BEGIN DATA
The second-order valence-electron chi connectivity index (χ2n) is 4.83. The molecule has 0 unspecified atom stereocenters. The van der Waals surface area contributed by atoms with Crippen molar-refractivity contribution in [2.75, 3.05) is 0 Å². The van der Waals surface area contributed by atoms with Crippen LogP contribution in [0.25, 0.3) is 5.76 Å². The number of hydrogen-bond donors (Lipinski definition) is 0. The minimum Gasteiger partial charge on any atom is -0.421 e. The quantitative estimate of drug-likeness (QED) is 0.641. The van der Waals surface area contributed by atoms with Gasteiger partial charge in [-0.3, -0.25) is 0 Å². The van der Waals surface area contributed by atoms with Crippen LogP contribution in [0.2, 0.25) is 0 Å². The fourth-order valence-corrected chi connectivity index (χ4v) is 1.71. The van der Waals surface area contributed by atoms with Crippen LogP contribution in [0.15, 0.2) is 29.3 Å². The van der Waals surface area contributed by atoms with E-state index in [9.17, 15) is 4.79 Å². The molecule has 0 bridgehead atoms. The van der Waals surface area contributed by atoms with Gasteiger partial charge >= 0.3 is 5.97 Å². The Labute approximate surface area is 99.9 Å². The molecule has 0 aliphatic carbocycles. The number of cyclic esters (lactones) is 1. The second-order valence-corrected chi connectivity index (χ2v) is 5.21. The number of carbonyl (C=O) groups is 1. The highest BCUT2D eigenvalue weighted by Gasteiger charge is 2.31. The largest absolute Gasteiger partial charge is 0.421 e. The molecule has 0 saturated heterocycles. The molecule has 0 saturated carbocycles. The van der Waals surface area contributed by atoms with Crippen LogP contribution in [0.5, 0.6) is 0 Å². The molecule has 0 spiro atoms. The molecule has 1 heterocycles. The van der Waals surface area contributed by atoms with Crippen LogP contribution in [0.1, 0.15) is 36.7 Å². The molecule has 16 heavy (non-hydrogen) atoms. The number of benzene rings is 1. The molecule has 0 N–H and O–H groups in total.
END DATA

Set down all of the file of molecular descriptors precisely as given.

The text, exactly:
The second-order valence-electron chi connectivity index (χ2n) is 4.83. The molecule has 0 unspecified atom stereocenters. The van der Waals surface area contributed by atoms with Crippen molar-refractivity contribution in [2.75, 3.05) is 0 Å². The van der Waals surface area contributed by atoms with Crippen LogP contribution in [0.25, 0.3) is 5.76 Å². The number of hydrogen-bond donors (Lipinski definition) is 0. The minimum Gasteiger partial charge on any atom is -0.421 e. The quantitative estimate of drug-likeness (QED) is 0.641. The van der Waals surface area contributed by atoms with Gasteiger partial charge in [-0.3, -0.25) is 0 Å². The van der Waals surface area contributed by atoms with Crippen LogP contribution in [0.2, 0.25) is 0 Å². The fourth-order valence-corrected chi connectivity index (χ4v) is 1.71. The van der Waals surface area contributed by atoms with Crippen LogP contribution in [0.15, 0.2) is 29.3 Å². The van der Waals surface area contributed by atoms with E-state index in [9.17, 15) is 4.79 Å². The molecule has 0 bridgehead atoms. The van der Waals surface area contributed by atoms with Gasteiger partial charge >= 0.3 is 5.97 Å². The Labute approximate surface area is 99.9 Å². The molecule has 0 aliphatic carbocycles. The number of cyclic esters (lactones) is 1. The second-order valence-corrected chi connectivity index (χ2v) is 5.21. The number of carbonyl (C=O) groups is 1. The highest BCUT2D eigenvalue weighted by Gasteiger charge is 2.31. The largest absolute Gasteiger partial charge is 0.421 e. The molecule has 0 saturated heterocycles. The molecule has 0 saturated carbocycles. The van der Waals surface area contributed by atoms with Crippen LogP contribution in [0.5, 0.6) is 0 Å². The molecule has 0 spiro atoms. The molecule has 1 heterocycles. The van der Waals surface area contributed by atoms with Crippen LogP contribution in [0.1, 0.15) is 36.7 Å². The molecule has 16 heavy (non-hydrogen) atoms. The number of benzene rings is 1. The molecule has 0 N–H and O–H groups in total.